It concluded by saying that “the pre-2020 stocktake cannot just be a conversation or reflection but it has to be a call for action to complete the unfinished agenda by developed country Parties on their pre-2020 commitments through a clear work programme under the SBI.”
Brazil said there is a clear connection between the pre-2020 implementation and the post-2020 ambition and there is more to be done than what has been done so far. Brazil agreed with the LMDC proposal that there be a 2-year work programme under the SBI to discuss the pre-2020 implementation. Parties which have not yet done so should ratify the Doha Amendment to the KP to ensure legal certainty in having the second commitment period of the KP enforced.
At the opening of the stocktake plenary, on behalf of the COP 25 Presidency, Claudio Garrido delivered a speech stating that the pre-2020 period has been crucial for Chile in addressing its climate challenges through learning from international support to developing countries.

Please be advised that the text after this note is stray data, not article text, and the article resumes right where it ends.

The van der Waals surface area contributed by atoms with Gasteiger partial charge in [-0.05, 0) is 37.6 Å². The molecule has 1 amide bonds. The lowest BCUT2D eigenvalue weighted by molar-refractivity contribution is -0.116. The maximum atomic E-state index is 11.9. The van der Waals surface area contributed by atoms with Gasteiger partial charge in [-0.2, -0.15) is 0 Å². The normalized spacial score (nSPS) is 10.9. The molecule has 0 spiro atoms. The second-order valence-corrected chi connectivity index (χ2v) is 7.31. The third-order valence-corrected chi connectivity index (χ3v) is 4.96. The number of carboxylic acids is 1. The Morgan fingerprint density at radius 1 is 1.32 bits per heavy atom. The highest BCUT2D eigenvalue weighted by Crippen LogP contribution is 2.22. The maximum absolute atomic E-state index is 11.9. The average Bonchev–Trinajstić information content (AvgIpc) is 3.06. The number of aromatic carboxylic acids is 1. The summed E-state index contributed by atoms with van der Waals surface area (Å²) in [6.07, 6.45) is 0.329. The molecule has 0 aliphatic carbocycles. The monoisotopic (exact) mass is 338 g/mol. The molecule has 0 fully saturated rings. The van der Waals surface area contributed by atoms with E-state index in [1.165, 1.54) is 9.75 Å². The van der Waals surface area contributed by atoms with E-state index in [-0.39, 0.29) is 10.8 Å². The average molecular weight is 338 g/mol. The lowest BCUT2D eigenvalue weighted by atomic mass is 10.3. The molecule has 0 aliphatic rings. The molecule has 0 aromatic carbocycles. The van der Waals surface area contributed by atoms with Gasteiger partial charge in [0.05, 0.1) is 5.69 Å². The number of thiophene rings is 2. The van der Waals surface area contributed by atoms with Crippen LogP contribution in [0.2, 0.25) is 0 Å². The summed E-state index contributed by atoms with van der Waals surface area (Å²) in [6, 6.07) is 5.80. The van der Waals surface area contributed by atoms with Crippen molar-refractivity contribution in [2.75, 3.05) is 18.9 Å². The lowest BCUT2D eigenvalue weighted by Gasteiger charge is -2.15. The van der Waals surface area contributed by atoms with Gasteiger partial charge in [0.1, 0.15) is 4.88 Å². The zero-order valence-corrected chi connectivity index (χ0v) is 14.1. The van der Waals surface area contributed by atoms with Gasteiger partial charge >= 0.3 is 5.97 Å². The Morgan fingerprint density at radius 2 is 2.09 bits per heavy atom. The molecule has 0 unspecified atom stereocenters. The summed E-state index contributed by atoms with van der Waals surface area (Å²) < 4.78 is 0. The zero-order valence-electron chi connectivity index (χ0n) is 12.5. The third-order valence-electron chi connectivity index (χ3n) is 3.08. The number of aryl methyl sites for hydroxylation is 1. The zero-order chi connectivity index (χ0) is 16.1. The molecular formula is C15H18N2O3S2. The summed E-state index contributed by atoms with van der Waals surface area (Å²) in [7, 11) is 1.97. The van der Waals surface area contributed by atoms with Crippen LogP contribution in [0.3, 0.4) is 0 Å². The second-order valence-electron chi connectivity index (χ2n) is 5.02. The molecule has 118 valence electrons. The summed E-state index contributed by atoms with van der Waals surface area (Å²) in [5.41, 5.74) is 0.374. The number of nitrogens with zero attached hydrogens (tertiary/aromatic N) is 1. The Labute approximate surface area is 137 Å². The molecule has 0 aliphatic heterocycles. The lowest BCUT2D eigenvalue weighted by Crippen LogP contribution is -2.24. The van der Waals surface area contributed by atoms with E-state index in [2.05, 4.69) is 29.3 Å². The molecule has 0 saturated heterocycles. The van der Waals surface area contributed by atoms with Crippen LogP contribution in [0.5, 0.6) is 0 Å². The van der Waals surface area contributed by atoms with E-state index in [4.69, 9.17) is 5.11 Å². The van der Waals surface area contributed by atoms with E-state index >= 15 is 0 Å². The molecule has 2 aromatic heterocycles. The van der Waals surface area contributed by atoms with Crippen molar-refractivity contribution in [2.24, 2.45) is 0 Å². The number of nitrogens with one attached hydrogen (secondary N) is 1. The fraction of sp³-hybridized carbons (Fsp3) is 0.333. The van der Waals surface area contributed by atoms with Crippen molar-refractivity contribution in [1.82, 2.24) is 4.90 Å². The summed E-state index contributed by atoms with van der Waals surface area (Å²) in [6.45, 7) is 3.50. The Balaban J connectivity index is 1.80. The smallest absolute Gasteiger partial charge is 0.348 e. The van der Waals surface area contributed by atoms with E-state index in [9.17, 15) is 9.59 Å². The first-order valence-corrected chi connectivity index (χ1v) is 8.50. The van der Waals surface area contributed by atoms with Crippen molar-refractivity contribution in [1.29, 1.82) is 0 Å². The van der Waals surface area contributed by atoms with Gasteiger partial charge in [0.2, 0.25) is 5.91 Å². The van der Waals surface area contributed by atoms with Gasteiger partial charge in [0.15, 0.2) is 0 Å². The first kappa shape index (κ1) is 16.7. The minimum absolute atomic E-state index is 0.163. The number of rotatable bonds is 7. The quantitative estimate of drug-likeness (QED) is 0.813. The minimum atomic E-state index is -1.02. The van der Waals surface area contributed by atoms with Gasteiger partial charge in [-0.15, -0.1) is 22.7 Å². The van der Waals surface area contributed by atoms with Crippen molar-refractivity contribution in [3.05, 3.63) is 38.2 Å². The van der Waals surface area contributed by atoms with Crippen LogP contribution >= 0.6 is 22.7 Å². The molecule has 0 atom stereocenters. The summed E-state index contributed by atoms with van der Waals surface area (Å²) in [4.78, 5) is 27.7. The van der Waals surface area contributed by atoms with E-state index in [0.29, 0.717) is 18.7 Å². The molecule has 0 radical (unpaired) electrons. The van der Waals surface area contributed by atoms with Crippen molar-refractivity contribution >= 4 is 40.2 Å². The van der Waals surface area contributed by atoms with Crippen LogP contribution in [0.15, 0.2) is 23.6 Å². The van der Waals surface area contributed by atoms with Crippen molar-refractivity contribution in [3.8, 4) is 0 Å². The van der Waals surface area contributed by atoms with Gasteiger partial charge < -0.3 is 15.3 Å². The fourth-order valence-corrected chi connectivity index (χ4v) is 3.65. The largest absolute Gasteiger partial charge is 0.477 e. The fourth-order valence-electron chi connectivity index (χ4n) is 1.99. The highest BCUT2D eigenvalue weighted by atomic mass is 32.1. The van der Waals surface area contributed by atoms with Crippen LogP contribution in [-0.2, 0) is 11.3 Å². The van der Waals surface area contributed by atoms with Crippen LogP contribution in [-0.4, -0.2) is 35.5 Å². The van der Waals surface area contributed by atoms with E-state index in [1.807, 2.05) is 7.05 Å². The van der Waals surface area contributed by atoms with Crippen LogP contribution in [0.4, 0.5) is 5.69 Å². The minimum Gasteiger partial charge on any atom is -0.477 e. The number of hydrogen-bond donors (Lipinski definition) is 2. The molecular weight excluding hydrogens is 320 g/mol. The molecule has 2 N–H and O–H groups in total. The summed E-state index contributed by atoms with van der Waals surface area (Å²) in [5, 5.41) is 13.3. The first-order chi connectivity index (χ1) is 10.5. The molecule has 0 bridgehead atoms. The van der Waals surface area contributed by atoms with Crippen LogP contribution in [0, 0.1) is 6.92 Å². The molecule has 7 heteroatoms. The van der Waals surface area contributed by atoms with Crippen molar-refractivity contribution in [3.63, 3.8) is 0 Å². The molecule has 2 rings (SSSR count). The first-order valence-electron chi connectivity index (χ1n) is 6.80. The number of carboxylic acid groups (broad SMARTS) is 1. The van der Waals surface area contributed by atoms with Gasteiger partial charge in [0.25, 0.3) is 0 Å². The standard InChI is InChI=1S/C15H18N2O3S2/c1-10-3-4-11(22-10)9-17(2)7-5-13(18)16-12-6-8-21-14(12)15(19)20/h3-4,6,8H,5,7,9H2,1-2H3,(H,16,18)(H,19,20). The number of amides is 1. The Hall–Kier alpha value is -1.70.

Ovais Sarmad, the Deputy Executive Secretary of the UNFCCC in his address stated that “the pre-2020 period and what was supposed to be accomplished is all about building trust and confidence in the process, among the Parties with the Secretariat, and with the people who are expecting great action to address one of the most important threats to our existence.” Saying that “we are about 2 to 3 weeks away from entering 2020”, he added that we need to step into that period with a much stronger, higher level of ambition build on that trust and confidence on what has been achieved or very transparently also recognise and acknowledge what has not been able to be accomplished during that period.
Alina Averchenkova from the Grantham Research Institute stated that the commitment made by the developed countries to raise climate finance on an annual basis of USD100 billion by the year 2020 has been an important symbol of trust.